• Meditate: It’s hard to make yourself meditate when all you really want to do is binge-watch Netflix, but meditation is good for the body and soul. Try to carve out half an hour each day just to get in touch with your inner self, and learn to relax. You might even want to try a Reiki session to help give your chakras an extra boost.
  • Modify Your Diet: In the wintertime, many of us turn to comfort food. Unfortunately, it’s not always good for us, at least not in large quantities. Experts recommend eliminating many of the refined sugars and flours, as well as caffeine, and trying to add foods that are high in serotonin.
  • Herbal Remedies: There are a number of herbal remedies available that can help boost your mood during the dark, cold times of the year. St. Johns Wort is just one of these. Check with your healthcare professional to see which herbal remedy might be a good fit for you to use.
  • Establish a Routine: A daily routine is a good thing to establish all year round, but especially in the winter when we get the seasonal blahs. Make time every day to do something related to your spiritual practice, whether it’s reading and studying, ritual, prayer, or getting out of the house to interact with like-minded people.
  • Set Up an Indoor Altar: Many people in the Pagan community set up altars before the eight sabbats, and then put them away, forgotten, for the next six weeks. Instead, try to put up a permanent altar in a place where you’ll see it, honoring either the season or to the gods of your tradition. This will serve as a regular reminder of the things you believe in and the goals you hope to achieve.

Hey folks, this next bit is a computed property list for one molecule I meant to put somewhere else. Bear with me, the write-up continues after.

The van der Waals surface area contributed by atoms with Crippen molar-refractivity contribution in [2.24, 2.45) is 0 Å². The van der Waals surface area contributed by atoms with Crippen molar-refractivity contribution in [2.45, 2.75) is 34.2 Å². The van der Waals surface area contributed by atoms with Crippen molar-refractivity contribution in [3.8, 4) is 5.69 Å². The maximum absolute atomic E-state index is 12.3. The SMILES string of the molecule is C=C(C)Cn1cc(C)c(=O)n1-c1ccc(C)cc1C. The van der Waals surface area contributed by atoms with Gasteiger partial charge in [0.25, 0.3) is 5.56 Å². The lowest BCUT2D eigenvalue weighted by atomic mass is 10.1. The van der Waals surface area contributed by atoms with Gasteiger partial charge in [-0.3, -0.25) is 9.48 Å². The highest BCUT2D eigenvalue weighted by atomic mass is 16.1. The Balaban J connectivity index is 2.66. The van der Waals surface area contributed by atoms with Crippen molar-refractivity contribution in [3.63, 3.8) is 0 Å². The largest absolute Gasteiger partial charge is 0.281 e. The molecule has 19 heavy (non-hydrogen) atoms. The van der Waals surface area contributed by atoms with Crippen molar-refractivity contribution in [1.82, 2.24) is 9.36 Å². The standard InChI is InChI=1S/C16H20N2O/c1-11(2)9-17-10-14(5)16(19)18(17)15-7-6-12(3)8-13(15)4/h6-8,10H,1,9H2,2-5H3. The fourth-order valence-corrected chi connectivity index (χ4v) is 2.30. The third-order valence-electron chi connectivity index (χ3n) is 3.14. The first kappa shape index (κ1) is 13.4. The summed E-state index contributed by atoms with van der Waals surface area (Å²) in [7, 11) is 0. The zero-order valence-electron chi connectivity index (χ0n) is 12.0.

Tadgh is a Druid priest in New York state, and says, “I used to get so depressed every year. As soon as the cold weather hit, I’d be stuck inside. I have a disability that prevents me from too much physical activity so I got stuck in an annual rut, laying around eating and feeling sorry for myself. After a few years of this, I realized that instead of avoiding my spirituality in the wintertime, it was what I needed to help me get through it. I really have learned to value my beliefs and my gods far more during the tough times, instead of just taking things for granted.”

Don't Discount Your Mental and Physical Health

Do keep in mind that if your symptoms don't seem to be alleviated, you could be suffering from something more complex. In that case, be sure to see a healthcare provider for a full, more comprehensive evaluation.

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Wigington, Patti. "Seasonal Affective Disorder and Your Spiritual Well-Being." ThoughtCo, Jan. 10, 2018, thoughtco.com/seasonal-affective-disorder-2561775. Wigington, Patti. (2018, January 10). Seasonal Affective Disorder and Your Spiritual Well-Being. Retrieved from https://www.thoughtco.com/seasonal-affective-disorder-2561775 Wigington, Patti. "Seasonal Affective Disorder and Your Spiritual Well-Being." ThoughtCo. https://www.thoughtco.com/seasonal-affective-disorder-2561775 (accessed May 23, 2018).